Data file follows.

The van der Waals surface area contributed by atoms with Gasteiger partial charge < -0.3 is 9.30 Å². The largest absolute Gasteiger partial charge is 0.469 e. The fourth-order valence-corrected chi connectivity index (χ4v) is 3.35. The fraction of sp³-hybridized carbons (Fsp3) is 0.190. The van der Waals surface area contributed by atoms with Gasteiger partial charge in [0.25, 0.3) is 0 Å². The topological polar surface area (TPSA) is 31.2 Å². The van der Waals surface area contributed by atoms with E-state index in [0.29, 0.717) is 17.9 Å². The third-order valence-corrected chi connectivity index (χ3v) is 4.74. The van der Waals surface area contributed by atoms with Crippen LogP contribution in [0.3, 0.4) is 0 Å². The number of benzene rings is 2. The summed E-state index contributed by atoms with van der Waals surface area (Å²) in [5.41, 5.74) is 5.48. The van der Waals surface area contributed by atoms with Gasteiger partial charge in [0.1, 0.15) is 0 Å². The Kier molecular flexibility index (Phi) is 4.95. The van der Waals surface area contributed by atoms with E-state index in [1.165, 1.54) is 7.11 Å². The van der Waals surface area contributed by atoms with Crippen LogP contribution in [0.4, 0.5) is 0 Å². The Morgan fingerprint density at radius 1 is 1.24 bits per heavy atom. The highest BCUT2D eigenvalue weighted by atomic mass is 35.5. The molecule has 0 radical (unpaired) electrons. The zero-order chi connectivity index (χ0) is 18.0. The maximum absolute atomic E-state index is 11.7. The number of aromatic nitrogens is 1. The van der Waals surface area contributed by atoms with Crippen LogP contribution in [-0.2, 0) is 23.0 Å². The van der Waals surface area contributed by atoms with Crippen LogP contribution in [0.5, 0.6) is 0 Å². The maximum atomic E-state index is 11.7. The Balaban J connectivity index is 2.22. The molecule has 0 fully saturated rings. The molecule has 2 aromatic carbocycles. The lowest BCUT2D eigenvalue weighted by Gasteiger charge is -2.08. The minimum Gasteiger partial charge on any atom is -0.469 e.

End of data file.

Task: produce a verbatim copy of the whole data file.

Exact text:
The van der Waals surface area contributed by atoms with Gasteiger partial charge < -0.3 is 9.30 Å². The largest absolute Gasteiger partial charge is 0.469 e. The fourth-order valence-corrected chi connectivity index (χ4v) is 3.35. The fraction of sp³-hybridized carbons (Fsp3) is 0.190. The van der Waals surface area contributed by atoms with Gasteiger partial charge in [0.25, 0.3) is 0 Å². The topological polar surface area (TPSA) is 31.2 Å². The van der Waals surface area contributed by atoms with E-state index in [0.29, 0.717) is 17.9 Å². The third-order valence-corrected chi connectivity index (χ3v) is 4.74. The van der Waals surface area contributed by atoms with Crippen LogP contribution in [0.3, 0.4) is 0 Å². The number of benzene rings is 2. The summed E-state index contributed by atoms with van der Waals surface area (Å²) in [5.41, 5.74) is 5.48. The van der Waals surface area contributed by atoms with Gasteiger partial charge in [0.1, 0.15) is 0 Å². The Kier molecular flexibility index (Phi) is 4.95. The van der Waals surface area contributed by atoms with E-state index in [1.165, 1.54) is 7.11 Å². The van der Waals surface area contributed by atoms with Crippen LogP contribution in [0.4, 0.5) is 0 Å². The Morgan fingerprint density at radius 1 is 1.24 bits per heavy atom. The highest BCUT2D eigenvalue weighted by atomic mass is 35.5. The molecule has 0 radical (unpaired) electrons. The zero-order chi connectivity index (χ0) is 18.0. The maximum absolute atomic E-state index is 11.7. The number of aromatic nitrogens is 1. The van der Waals surface area contributed by atoms with Crippen LogP contribution in [-0.2, 0) is 23.0 Å². The van der Waals surface area contributed by atoms with Crippen LogP contribution in [0.5, 0.6) is 0 Å². The maximum atomic E-state index is 11.7. The Balaban J connectivity index is 2.22. The molecule has 0 fully saturated rings. The molecule has 2 aromatic carbocycles. The lowest BCUT2D eigenvalue weighted by Gasteiger charge is -2.08. The minimum Gasteiger partial charge on any atom is -0.469 e.